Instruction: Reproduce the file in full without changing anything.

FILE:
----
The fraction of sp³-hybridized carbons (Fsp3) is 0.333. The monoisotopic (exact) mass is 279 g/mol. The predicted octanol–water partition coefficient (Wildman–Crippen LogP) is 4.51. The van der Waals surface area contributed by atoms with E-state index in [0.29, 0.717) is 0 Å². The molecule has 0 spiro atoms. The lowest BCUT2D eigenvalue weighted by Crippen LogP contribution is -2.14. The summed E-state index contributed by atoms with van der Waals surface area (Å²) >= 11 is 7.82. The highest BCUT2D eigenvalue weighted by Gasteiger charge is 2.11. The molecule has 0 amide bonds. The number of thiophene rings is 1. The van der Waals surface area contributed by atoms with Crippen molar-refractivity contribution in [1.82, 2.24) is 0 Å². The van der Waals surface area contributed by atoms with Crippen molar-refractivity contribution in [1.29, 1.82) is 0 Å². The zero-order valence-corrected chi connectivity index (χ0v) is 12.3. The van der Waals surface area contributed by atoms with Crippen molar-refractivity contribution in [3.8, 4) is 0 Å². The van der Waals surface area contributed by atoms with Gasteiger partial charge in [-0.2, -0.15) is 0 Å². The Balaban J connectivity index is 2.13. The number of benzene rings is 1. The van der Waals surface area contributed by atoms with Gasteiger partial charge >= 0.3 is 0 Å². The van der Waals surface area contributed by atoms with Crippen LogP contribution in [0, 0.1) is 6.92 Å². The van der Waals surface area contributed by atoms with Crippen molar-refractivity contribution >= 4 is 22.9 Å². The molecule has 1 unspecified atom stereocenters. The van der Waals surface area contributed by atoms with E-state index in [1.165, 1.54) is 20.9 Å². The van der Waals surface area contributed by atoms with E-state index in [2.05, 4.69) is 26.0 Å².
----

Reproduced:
The fraction of sp³-hybridized carbons (Fsp3) is 0.333. The monoisotopic (exact) mass is 279 g/mol. The predicted octanol–water partition coefficient (Wildman–Crippen LogP) is 4.51. The van der Waals surface area contributed by atoms with E-state index in [0.29, 0.717) is 0 Å². The molecule has 0 spiro atoms. The lowest BCUT2D eigenvalue weighted by Crippen LogP contribution is -2.14. The summed E-state index contributed by atoms with van der Waals surface area (Å²) >= 11 is 7.82. The highest BCUT2D eigenvalue weighted by Gasteiger charge is 2.11. The molecule has 0 amide bonds. The number of thiophene rings is 1. The van der Waals surface area contributed by atoms with Crippen molar-refractivity contribution in [1.82, 2.24) is 0 Å². The van der Waals surface area contributed by atoms with Crippen molar-refractivity contribution in [1.29, 1.82) is 0 Å². The zero-order valence-corrected chi connectivity index (χ0v) is 12.3. The van der Waals surface area contributed by atoms with Crippen molar-refractivity contribution in [3.8, 4) is 0 Å². The van der Waals surface area contributed by atoms with Gasteiger partial charge in [-0.2, -0.15) is 0 Å². The Balaban J connectivity index is 2.13. The number of benzene rings is 1. The van der Waals surface area contributed by atoms with Gasteiger partial charge >= 0.3 is 0 Å². The van der Waals surface area contributed by atoms with Crippen LogP contribution in [0, 0.1) is 6.92 Å². The van der Waals surface area contributed by atoms with Crippen molar-refractivity contribution >= 4 is 22.9 Å². The molecule has 1 unspecified atom stereocenters. The van der Waals surface area contributed by atoms with E-state index in [1.165, 1.54) is 20.9 Å². The van der Waals surface area contributed by atoms with E-state index in [2.05, 4.69) is 26.0 Å².